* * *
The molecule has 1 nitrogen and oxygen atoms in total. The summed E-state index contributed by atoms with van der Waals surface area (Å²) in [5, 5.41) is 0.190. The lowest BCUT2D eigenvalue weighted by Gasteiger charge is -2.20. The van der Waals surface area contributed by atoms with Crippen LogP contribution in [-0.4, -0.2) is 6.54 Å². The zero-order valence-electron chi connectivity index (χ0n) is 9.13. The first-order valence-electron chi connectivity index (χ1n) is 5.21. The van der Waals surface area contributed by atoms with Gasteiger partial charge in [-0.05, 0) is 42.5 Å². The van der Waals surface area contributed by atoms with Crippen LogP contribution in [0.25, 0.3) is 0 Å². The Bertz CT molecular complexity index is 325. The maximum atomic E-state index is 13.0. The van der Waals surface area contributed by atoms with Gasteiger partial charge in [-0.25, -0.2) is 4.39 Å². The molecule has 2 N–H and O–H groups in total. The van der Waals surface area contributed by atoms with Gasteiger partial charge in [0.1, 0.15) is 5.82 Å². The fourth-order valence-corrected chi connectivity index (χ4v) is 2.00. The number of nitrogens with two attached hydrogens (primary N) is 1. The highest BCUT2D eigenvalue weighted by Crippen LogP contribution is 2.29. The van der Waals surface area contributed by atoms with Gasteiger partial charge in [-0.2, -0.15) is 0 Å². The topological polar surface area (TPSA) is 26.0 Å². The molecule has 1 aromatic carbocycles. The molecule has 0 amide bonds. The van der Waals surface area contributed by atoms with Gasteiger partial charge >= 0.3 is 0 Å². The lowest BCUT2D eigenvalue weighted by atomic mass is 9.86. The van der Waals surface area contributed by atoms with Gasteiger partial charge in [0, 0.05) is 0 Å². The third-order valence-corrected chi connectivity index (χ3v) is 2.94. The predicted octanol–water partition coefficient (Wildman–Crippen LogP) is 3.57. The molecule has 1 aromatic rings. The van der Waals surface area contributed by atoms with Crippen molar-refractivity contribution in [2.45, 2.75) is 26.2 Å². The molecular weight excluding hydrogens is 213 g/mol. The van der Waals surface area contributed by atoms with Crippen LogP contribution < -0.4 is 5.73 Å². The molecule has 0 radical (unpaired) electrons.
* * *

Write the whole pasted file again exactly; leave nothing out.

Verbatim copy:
The molecule has 1 nitrogen and oxygen atoms in total. The summed E-state index contributed by atoms with van der Waals surface area (Å²) in [5, 5.41) is 0.190. The lowest BCUT2D eigenvalue weighted by Gasteiger charge is -2.20. The van der Waals surface area contributed by atoms with Crippen LogP contribution in [-0.4, -0.2) is 6.54 Å². The zero-order valence-electron chi connectivity index (χ0n) is 9.13. The first-order valence-electron chi connectivity index (χ1n) is 5.21. The van der Waals surface area contributed by atoms with Gasteiger partial charge in [-0.05, 0) is 42.5 Å². The van der Waals surface area contributed by atoms with Crippen LogP contribution in [0.25, 0.3) is 0 Å². The Bertz CT molecular complexity index is 325. The maximum atomic E-state index is 13.0. The van der Waals surface area contributed by atoms with Gasteiger partial charge in [-0.25, -0.2) is 4.39 Å². The molecule has 2 N–H and O–H groups in total. The van der Waals surface area contributed by atoms with Gasteiger partial charge in [0.1, 0.15) is 5.82 Å². The fourth-order valence-corrected chi connectivity index (χ4v) is 2.00. The number of nitrogens with two attached hydrogens (primary N) is 1. The highest BCUT2D eigenvalue weighted by Crippen LogP contribution is 2.29. The van der Waals surface area contributed by atoms with Gasteiger partial charge in [-0.2, -0.15) is 0 Å². The topological polar surface area (TPSA) is 26.0 Å². The molecule has 1 aromatic carbocycles. The molecule has 0 amide bonds. The van der Waals surface area contributed by atoms with Gasteiger partial charge >= 0.3 is 0 Å². The lowest BCUT2D eigenvalue weighted by atomic mass is 9.86. The van der Waals surface area contributed by atoms with Gasteiger partial charge in [0, 0.05) is 0 Å². The third-order valence-corrected chi connectivity index (χ3v) is 2.94. The predicted octanol–water partition coefficient (Wildman–Crippen LogP) is 3.57. The molecule has 1 aromatic rings. The van der Waals surface area contributed by atoms with Crippen molar-refractivity contribution in [2.45, 2.75) is 26.2 Å². The molecular weight excluding hydrogens is 213 g/mol. The van der Waals surface area contributed by atoms with Crippen LogP contribution < -0.4 is 5.73 Å². The molecule has 0 radical (unpaired) electrons.